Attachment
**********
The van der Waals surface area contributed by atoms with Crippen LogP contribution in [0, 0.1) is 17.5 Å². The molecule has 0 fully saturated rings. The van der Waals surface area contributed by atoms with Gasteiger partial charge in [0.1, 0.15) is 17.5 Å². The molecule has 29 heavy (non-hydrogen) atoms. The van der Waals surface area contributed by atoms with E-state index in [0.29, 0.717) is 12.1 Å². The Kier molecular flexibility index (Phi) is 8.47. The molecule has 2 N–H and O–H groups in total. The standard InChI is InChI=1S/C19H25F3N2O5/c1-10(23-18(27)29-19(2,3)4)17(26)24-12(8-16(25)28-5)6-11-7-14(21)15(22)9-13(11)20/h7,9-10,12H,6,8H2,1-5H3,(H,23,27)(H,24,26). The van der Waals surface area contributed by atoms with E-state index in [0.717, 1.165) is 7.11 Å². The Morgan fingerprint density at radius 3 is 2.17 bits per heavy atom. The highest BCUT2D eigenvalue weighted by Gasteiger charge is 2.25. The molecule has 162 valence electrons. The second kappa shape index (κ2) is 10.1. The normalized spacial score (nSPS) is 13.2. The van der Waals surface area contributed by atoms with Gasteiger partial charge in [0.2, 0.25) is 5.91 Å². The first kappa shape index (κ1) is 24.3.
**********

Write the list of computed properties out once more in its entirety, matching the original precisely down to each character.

The van der Waals surface area contributed by atoms with Crippen LogP contribution in [0, 0.1) is 17.5 Å². The molecule has 0 fully saturated rings. The van der Waals surface area contributed by atoms with Gasteiger partial charge in [0.1, 0.15) is 17.5 Å². The molecule has 29 heavy (non-hydrogen) atoms. The van der Waals surface area contributed by atoms with E-state index in [0.29, 0.717) is 12.1 Å². The Kier molecular flexibility index (Phi) is 8.47. The molecule has 2 N–H and O–H groups in total. The standard InChI is InChI=1S/C19H25F3N2O5/c1-10(23-18(27)29-19(2,3)4)17(26)24-12(8-16(25)28-5)6-11-7-14(21)15(22)9-13(11)20/h7,9-10,12H,6,8H2,1-5H3,(H,23,27)(H,24,26). The van der Waals surface area contributed by atoms with E-state index in [0.717, 1.165) is 7.11 Å². The Morgan fingerprint density at radius 3 is 2.17 bits per heavy atom. The highest BCUT2D eigenvalue weighted by Gasteiger charge is 2.25. The molecule has 162 valence electrons. The second kappa shape index (κ2) is 10.1. The normalized spacial score (nSPS) is 13.2. The van der Waals surface area contributed by atoms with Gasteiger partial charge in [0.2, 0.25) is 5.91 Å². The first kappa shape index (κ1) is 24.3.